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Septic shock
Septic shock is a serious condition that occurs when an overwhelming infection leads
to life-threatening low blood pressure.
Septic shock occurs most often in the very old and the very young. It also occurs in
people who have other illnesses.
Any type of bacteria can cause septic shock. Fungi and (rarely) viruses may also
cause the condition. Toxins released by the bacteria or fungi may cause tissue
damage, and may lead to low blood pressure and poor organ function. Some
researchers think that blood clots in small arteries cause the lack of blood flow and
poor organ function.
The body also produces a strong inflammatory response to the toxins. This
inflammation may contribute to organ damage.
Risk factors for septic shock include:

Diseases of the genitourinary system, biliary system, or intestinal system
Diseases that weaken the immune system such as AIDS
Indwelling catheters (those that remain in place for extended periods, especially
intravenous lines and urinary catheters and plastic and metal stents used for
Long-term use of antibiotics
Recent infection
Recent surgery or medical procedure
Recent use of steroid medications

Septic shock can affect any part of the body, including the heart, brain, kidneys, liver,
and intestines. Symptoms may include:

Cool, pale extremities

High or very low temperature, chills
Low blood pressure, especially when standing
Low or absent urine output

Rapid heart rate
Restlessness, agitation, lethargy, or confusion
Shortness of breath
Skin rash or discoloration

Exams and Tests

Blood tests may be done to check for infection, low blood oxygen level, disturbances
in the body's acid-base balance, or poor organ function or organ failure.
A chest x-ray may show pneumonia or fluid in the lungs (pulmonary edema).
A urine sample may show infection.
Additional studies, such as blood cultures, may not become positive for several days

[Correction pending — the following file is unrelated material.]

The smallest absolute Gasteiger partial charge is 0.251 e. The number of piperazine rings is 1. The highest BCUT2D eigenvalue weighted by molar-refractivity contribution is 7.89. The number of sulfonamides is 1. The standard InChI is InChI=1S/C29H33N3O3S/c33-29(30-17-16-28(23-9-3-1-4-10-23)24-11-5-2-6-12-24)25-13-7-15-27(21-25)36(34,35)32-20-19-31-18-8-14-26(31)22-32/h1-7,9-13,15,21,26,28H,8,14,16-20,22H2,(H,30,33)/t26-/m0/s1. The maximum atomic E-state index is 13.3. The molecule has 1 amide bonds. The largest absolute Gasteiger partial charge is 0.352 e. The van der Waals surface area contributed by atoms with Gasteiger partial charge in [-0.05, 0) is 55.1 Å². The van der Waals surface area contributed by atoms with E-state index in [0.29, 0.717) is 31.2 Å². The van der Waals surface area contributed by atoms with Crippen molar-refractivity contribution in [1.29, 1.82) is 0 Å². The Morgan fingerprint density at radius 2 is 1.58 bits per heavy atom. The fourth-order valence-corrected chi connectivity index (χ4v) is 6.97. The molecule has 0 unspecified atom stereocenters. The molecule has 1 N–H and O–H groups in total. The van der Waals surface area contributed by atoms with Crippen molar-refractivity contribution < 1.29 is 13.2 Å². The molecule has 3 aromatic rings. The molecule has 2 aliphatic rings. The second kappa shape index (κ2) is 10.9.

after the blood has been taken, or for several days after the shock has developed.

Septic shock is a medical emergency. Patients are usually admitted to the intensive
care unit of the hospital.
Treatment may include:
Breathing machine (mechanical ventilation)
Drugs to treat low blood pressure, infection, or blood clotting
Fluids given directly into a vein (intravenously)
There are new drugs that act against the extreme inflammatory response seen in septic
shock. These may help limit organ damage.
Hemodynamic monitoring -- the evaluation of the pressures in the heart and lungs -may be required. This can only be done with special equipment and intensive care

Outlook (Prognosis)
Septic shock has a high death rate. The death rate depends on the patient's age and
overall health, the cause of the infection, how many organs have failed, and how
quickly and aggressively medical therapy is started.

Possible Complications

Respiratory failure, cardiac failure, or any other organ failure can occur. Gangrene
may occur, possibly leading to amputation.

When to Contact a Medical Professional

Go directly to an emergency department if you develop symptoms of septic shock.

Prompt treatment of bacterial infections is helpful. However, many cases of septic
shock cannot be prevented.

Alternative Names
Bacteremic shock; Endotoxic shock; Septicemic shock; Warm shock

Vincent J, Septic Shock. In: Fink MP, Abraham E, Vincent J, Kochanek PM, eds.
Textbook of Critical Care. 5th ed. Philadelphia, Pa: Saunders Elsevier; 2005: chap
Jones AE, Kline JA. Shock. In: Marx, JA, ed. Rosen's Emergency Medicine:
Concepts and Clinical Practice. 6th ed. Philadelphia, Pa: Mosby Elsevier; 2006: chap
Munford RS. Severe sepsis and septic shock. In: Fauci AS, Harrison TR, eds.
Harrison's Principles of Internal Medicine. 17th ed. New York, NY: McGraw Hill;
2008:chap 265.